The profitability of your rental property depends on your major source of income—rent from tenants. If all goes well, you’ll be able to collect rent, reliably, on a monthly basis, in excess of your ongoing expenses. You’ll easily meet all your ongoing costs, with a bit left over to serve as profit, all while your property continues to appreciate.
But what happens when you have a tenant who misses a rental payment? You might be out hundreds to thousands of dollars for the month, and if this turns into a recurring problem, the entire profitability of your operation could be compromised—or they could have just forgotten the payment in a moment of confusion.
So, what should you do if and when your Texas tenant doesn’t pay rent when it’s due?
When Rent Is Due (and When Rent Is Late)
First, check the lease agreement to make sure you have a correct understanding of when the rent is officially due. Most rental agreements in Texas state that the rent is due the first day of the month, even if that day is a weekend or holiday. However, you may have a clause that states that rent will be due on the next business day if the first falls on a weekend or a holiday. You may also have an alternative arrangement for when rent is due.
Accordingly, rent is officially “late” the day after it is due. If rent is due the first of the month, it is considered late if you do not have it the second of the month.
Accepting Late Rent
In most states, landlords are formally required to give tenants the opportunity to pay their late rent before forcing them to move out of the unit. In Texas, there is no such law; landlords can give their tenants a second chance, requesting back payment, or they can begin the eviction process.
For the sake of simplicity (and accounting for innocent mistakes), it’s commonplace for Texas landlords to forgo the eviction option for as long as possible. In many cases, a simple text message reminder that rent is due is enough to prompt the tenant to take action. Start with a polite, yet firm reminder about rent, and see how the tenant responds. Being accommodating and understanding can go a long way in securing your landlord-tenant relationship—and hopefully, keeping the tenant as long as possible.
Your rental agreement may stipulate that there’s a late fee associated with a late rent payment. If this is the case, you may waive that fee if you feel there’s been an innocent mistake, or you may ask for the fee to disincentivize future missed payments. Note that in Texas, you must provide at least a two-day grace period before imposing the fee.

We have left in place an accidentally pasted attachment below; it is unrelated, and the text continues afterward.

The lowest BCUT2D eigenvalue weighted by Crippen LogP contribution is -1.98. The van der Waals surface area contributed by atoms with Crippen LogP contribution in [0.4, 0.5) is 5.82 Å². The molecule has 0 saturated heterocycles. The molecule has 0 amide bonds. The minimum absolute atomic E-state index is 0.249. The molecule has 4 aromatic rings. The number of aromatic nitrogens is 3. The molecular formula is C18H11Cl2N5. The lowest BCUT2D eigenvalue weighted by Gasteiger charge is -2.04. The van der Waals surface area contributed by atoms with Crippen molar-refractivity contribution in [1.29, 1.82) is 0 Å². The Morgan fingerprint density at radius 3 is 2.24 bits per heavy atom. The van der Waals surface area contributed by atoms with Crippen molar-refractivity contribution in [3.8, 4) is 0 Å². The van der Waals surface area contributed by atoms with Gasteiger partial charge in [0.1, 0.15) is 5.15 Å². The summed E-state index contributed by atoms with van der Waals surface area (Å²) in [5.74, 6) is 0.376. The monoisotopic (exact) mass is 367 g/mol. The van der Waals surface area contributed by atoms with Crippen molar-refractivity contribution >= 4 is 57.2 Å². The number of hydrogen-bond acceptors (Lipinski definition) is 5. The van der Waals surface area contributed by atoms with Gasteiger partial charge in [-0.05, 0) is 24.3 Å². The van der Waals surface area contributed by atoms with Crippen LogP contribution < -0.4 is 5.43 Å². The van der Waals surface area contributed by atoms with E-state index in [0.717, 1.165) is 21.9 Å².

If your tenant has missed multiple rent payments, remind them about all rent that is past due.
Beginning the Eviction Process
If your tenant has missed several rent payments in a row, or if they’re not responding to your requests for past rental payments, your only remaining option is to begin the eviction process. According to state laws, you can give a tenant a notice to vacate the property as early as the day after rent is due, though it’s more common to give the tenant more time.
As a landlord, you’ll have the option to demand the tenant vacate no matter what or give them the opportunity to pay the rent they owe within three days. This three-day period begins once the notice is officially given. If they decide to pay the rent they owe, you can recall the notice. If they refuse to pay, they must move out—and if they don’t move out, you’ll have to follow future eviction proceedings.
Serving an Eviction Notice
Your method of communicating the eviction notice matters. All eviction notices must include several pieces of information, including:
- The date the notice was initially served to the tenant.
- The full name of the tenant and the address of the rental unit.
- The reason for the eviction (in this case, late or missed rent payments).
- (If desired) an option for repaying the missed or late rent.
- A full statement that the tenant must move out within three days, along with a final date and time by which the move must occur.
- A statement that if the tenant does not move out, the landlord has the option to take legal action in the form of an eviction lawsuit.
- A statement of how the notice was delivered.
Also, there are a few rules regarding how the eviction notice must be served. A landlord or agent of the landlord (like a property management firm) can personally give the notice to the tenant or other occupant of the rental property who is at least 16 years old. The notice may also be posted on the inside of the front door of the property (assuming you have a way to legally enter the property), and in cases that prohibit you from entering, the outside of the front door. You can also mail the notice with a return receipt.
Filing an Eviction Lawsuit
If the tenant moves out on their own, your work is done. However, if the tenant refuses to pay and refuses to move, you’ll need to file (and win) an eviction lawsuit. This process can get messy, taking a long time while your tenant continues to occupy the property. However, if you win the proceedings, the tenant will be forcibly removed from the property by a law enforcement officer.
Hire a Property Management Firm
Collecting rent and staying on top of tenants can be both tiring and aggravating. That’s why you should hire a property management company to do the work for you. For a small fee each month, a property management firm will collect rent on your behalf, take care of property- and tenant-related issues, and even help you fill new vacancies when they’re created. If you’re interested in learning more, contact Green Residential for a free quote today!